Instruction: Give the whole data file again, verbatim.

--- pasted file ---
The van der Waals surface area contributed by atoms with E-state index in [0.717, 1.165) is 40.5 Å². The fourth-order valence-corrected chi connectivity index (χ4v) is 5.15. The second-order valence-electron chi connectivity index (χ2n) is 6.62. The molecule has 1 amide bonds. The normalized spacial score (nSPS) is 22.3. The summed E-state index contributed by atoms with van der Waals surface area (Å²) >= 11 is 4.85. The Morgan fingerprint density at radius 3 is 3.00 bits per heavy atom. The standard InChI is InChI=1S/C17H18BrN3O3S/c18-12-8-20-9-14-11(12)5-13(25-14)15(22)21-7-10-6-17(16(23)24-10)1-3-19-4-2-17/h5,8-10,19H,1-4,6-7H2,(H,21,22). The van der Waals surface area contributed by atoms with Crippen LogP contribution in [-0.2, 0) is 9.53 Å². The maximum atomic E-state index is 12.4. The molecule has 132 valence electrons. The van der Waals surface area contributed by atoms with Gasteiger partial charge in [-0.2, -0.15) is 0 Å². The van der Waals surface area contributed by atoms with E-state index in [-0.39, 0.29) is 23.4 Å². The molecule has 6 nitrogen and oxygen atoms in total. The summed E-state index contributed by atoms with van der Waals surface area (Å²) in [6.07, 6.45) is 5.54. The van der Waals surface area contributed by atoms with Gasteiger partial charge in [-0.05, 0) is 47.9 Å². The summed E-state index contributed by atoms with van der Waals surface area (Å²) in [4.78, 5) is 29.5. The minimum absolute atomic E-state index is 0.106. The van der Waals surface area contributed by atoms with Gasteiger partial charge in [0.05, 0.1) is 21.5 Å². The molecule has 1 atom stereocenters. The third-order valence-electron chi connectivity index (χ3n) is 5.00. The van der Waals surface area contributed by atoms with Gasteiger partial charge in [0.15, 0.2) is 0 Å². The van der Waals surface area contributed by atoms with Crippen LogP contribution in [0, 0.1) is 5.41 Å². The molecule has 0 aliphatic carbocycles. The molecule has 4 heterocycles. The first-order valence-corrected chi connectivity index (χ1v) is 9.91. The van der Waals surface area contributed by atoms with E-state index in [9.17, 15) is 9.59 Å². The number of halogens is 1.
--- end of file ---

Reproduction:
The van der Waals surface area contributed by atoms with E-state index in [0.717, 1.165) is 40.5 Å². The fourth-order valence-corrected chi connectivity index (χ4v) is 5.15. The second-order valence-electron chi connectivity index (χ2n) is 6.62. The molecule has 1 amide bonds. The normalized spacial score (nSPS) is 22.3. The summed E-state index contributed by atoms with van der Waals surface area (Å²) >= 11 is 4.85. The Morgan fingerprint density at radius 3 is 3.00 bits per heavy atom. The standard InChI is InChI=1S/C17H18BrN3O3S/c18-12-8-20-9-14-11(12)5-13(25-14)15(22)21-7-10-6-17(16(23)24-10)1-3-19-4-2-17/h5,8-10,19H,1-4,6-7H2,(H,21,22). The van der Waals surface area contributed by atoms with Crippen LogP contribution in [-0.2, 0) is 9.53 Å². The maximum atomic E-state index is 12.4. The molecule has 132 valence electrons. The van der Waals surface area contributed by atoms with Gasteiger partial charge in [-0.2, -0.15) is 0 Å². The van der Waals surface area contributed by atoms with E-state index in [-0.39, 0.29) is 23.4 Å². The molecule has 6 nitrogen and oxygen atoms in total. The summed E-state index contributed by atoms with van der Waals surface area (Å²) in [6.07, 6.45) is 5.54. The van der Waals surface area contributed by atoms with Gasteiger partial charge in [-0.05, 0) is 47.9 Å². The summed E-state index contributed by atoms with van der Waals surface area (Å²) in [4.78, 5) is 29.5. The minimum absolute atomic E-state index is 0.106. The van der Waals surface area contributed by atoms with Gasteiger partial charge in [0.05, 0.1) is 21.5 Å². The molecule has 1 atom stereocenters. The third-order valence-electron chi connectivity index (χ3n) is 5.00. The van der Waals surface area contributed by atoms with Gasteiger partial charge in [0.15, 0.2) is 0 Å². The van der Waals surface area contributed by atoms with Crippen LogP contribution in [0, 0.1) is 5.41 Å². The molecule has 0 aliphatic carbocycles. The molecule has 4 heterocycles. The first-order valence-corrected chi connectivity index (χ1v) is 9.91. The van der Waals surface area contributed by atoms with E-state index in [9.17, 15) is 9.59 Å². The number of halogens is 1.